Mental disorders left to the margins


More than 2.6 million Canadians with mental illness have suffered quietly, shamed into reticence by the stigma associated with their condition.

Almost half of these people will not seek care.

Lives are lost through suicide – Canada has the third-highest suicide rate in the industrialized world for the age group 15 through 24 years – and millions of Canadians suffer from depression.

The hardest hit are teens and young adults.

Complicating such problems is the fact that mental disorders have been neglected by public health practitioners and are widely ignored in the collective mind of the public.

As a result, health professionals and society at large have tended to minimize issues of mental illness.

Mental disorders never make the top 10 public health concerns, yet they should be confronted rather than relegated to the margins of public health concerns.

Disability Adjusted Life Years, or DALYs, are years of life lost because of premature death or years lived with disability.

The burden, in other words, is determined by taking into account mortality as well as suffering.

One DALY is one lost year of healthy life. When DALYs are included in health indices, mental disorders ranked almost as high as cardiovascular and respiratory disorders and surpassed all types of cancer.

The Global Burden of Disease, determined by the World Health Organization, reports that the suffering caused by major depression is equivalent to that caused by blindness or paraplegia; the disability caused by schizophrenia is estimated to be somewhere between paraplegia and quadriplegia.

Depressive disorders, as a single category, was the leading cause of suffering worldwide.
Recent research addressing the indivisible unity of mind and body indicates that various mental disorders such as depression and insomnia pose significant risks for developing physical problems such as coronary heart disease.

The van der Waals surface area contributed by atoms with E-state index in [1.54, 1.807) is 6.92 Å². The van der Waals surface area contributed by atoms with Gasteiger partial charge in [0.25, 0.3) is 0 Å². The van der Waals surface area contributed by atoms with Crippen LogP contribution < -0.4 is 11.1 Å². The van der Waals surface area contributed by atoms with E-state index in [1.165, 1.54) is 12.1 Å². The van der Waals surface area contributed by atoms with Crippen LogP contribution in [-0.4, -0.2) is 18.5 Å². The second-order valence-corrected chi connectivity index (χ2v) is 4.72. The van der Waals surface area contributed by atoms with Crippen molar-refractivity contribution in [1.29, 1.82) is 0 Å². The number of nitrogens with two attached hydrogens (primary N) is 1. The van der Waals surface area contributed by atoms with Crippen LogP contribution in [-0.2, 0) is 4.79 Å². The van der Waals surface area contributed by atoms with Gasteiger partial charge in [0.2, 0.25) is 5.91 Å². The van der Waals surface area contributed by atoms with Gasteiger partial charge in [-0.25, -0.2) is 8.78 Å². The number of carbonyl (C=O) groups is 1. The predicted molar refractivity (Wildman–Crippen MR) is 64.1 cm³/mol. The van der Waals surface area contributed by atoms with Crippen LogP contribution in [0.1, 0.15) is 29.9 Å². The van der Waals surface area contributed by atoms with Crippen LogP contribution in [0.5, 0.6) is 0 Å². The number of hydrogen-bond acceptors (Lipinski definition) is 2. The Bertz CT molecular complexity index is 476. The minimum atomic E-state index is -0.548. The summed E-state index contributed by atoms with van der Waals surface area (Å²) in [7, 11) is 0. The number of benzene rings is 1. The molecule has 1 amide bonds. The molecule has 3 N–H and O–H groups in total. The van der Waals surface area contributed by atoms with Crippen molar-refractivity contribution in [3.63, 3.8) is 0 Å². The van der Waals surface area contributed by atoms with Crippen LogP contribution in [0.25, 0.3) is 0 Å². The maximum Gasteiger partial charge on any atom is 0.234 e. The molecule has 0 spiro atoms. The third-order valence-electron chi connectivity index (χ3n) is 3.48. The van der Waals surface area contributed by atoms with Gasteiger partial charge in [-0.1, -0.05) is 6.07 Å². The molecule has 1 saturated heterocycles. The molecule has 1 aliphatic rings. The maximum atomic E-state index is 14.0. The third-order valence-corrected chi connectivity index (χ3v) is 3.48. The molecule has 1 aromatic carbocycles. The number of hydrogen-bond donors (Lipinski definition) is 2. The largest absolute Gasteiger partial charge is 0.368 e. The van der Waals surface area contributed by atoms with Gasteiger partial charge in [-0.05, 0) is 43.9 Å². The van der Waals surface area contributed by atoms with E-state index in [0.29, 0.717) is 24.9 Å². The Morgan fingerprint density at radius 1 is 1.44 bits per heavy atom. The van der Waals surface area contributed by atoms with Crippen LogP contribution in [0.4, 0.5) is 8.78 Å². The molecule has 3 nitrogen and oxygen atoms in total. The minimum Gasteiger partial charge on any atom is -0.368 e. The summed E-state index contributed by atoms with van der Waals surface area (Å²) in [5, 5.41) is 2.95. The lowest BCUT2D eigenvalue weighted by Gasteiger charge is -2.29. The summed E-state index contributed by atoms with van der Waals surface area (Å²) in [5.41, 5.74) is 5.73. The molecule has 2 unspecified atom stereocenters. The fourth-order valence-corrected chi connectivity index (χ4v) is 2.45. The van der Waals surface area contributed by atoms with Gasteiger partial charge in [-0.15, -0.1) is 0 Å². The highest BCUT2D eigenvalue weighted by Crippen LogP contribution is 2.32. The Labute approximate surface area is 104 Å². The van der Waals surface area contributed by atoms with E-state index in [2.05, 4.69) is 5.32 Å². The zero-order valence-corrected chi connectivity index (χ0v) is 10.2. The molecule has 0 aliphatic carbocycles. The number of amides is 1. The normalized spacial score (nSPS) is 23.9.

Given these facts, what must be done? Diagnosis is an appropriate place to begin. Modern brain imaging reveals that in some psychological disorders, neural circuits responsible for moods, thought, sleep and appetite fail to function properly and in other cases, critical neurotransmitters such as serotonin are severely impaired.

Studies in behaviour genetics indicate that vulnerability to some mental disorders results, in part, from the combined influence of multiple genes and environmental factors.

Research into one’s environment suggests that some psycho-social factors, such as unemployment and poverty contribute to some psychological difficulties.

It is essential to make mental health issues mainstream and bring them into various forms of public health research.

Mental illnesses are a major part of the global burden of diseases. People with mental disorders experience significant suffering, severely limiting their functioning at the physical, personal and social levels.

Such suffering leads to a poorer quality of life and their families and communities are greatly affected. The need to address such a global problem is urgent and means addressing such issues now.

Only then can we limit the amount of suffering faced by future generations.

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